One of the most important parts of your big day (besides the ring and the dress, of course) is what kind of experience you want your guests to have at the reception – and their experience depends a lot on the kinds of food you serve. But with so many options, how can you nail down the style that will keep your guests healthy while still giving you everything you want? If you're trying to choose between reception meal styles and need a bit of help picking the perfect one, then here's what you need to know.
The classic choice, this style involves a catered meal delivered by waitstaff to your guests, often with a vegetarian option (or some other type of dietary restriction) specially prepared for those who request it along with their RSVP. The obvious pro to this style is its ease; the staff only have to make two meals at most, and everyone gets a nice dinner while they mingle during the reception. However, this way does pretty much require that you hire a catering company, which can be rather expensive, and it's hard to pull off if you have several guests, all with different dietary needs and restrictions – a cousin with Celiac's, an uncle with high blood pressure, an aunt who's diabetic.
Probably your best bet if you have an extremely large wedding party and/or are having a less formal affair, this style's hallmarks are long tables each filled with pots and pans and dishes of food for your guests to eat. Not only does this allow you greater flexibility – people can eat what they want to eat when they want to eat it, rather than waiting for each course to be delivered – but it also allows you to plan for different dietary restrictions by labeling foods that are gluten-, sugar-, or dairy-free (just to name a few). The downside, however, is that because people can take as much as they want, you're going to have to make more food than you would probably have had to otherwise, and you'll probably have a bunch of leftovers you'll have to worry about, since certain dishes will just be less popular than others.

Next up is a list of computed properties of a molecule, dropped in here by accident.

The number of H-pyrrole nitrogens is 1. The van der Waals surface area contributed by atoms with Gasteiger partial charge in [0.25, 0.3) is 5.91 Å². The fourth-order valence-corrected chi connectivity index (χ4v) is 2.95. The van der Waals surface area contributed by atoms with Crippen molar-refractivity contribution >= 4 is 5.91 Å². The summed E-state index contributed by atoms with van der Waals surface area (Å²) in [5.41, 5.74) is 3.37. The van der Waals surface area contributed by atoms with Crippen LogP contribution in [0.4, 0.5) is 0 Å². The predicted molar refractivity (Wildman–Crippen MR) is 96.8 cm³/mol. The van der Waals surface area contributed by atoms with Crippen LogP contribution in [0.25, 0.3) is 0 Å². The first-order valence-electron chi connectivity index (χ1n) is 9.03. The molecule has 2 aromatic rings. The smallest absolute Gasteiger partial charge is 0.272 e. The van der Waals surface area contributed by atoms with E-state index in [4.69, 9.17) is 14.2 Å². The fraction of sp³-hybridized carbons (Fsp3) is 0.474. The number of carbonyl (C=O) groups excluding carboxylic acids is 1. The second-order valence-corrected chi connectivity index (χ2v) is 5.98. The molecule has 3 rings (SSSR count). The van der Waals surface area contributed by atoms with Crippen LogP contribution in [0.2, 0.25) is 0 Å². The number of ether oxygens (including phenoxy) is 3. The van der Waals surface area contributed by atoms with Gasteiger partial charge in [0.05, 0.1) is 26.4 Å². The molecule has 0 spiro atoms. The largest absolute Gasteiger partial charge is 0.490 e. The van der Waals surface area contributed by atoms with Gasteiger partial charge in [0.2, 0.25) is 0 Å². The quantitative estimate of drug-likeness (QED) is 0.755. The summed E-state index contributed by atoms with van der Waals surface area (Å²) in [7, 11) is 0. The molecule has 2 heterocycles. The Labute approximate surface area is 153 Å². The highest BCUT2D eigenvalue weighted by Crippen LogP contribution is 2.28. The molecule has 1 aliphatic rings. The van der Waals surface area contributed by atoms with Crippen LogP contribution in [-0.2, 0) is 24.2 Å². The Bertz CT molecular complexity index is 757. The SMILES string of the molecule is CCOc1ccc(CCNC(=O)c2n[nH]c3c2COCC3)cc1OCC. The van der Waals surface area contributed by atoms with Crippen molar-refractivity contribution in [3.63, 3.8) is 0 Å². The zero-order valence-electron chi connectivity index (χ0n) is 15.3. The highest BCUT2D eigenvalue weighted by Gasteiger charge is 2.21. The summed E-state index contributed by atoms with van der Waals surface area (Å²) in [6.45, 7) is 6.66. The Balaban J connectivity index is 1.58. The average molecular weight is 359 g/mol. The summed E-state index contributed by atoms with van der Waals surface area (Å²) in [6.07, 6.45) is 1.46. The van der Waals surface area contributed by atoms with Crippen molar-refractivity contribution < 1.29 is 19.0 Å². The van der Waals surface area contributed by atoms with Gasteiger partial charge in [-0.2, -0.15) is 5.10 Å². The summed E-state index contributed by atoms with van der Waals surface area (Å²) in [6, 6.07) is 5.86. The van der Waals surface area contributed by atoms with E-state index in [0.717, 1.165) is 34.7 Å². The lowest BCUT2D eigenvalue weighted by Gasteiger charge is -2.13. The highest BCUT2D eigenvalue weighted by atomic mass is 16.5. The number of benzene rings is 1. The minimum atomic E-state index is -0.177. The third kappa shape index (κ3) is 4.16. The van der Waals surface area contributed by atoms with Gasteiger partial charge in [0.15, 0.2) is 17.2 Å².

The ultimate in non-formality, a cookout style is great if you want to have your family do all the cooking (renting a big enough grill or smoker will be easy enough, and you could get a restaurant to do it if you really wanted to) and can improve the chances of your guests mingling with each other as they congregate by the grill. It is harder to accommodate vegetarians with a cookout style meal, but it can be done – and vegetables like asparagus and squash are particularly fine when grilled. The problem with this is that grilling and other forms of cookout are incredibly time-intensive, and will require a bit of wait time between the ceremony and reception to get all the food ready to go.Talk to a reception hall, like Halls of St. George, when planning the wedding.Share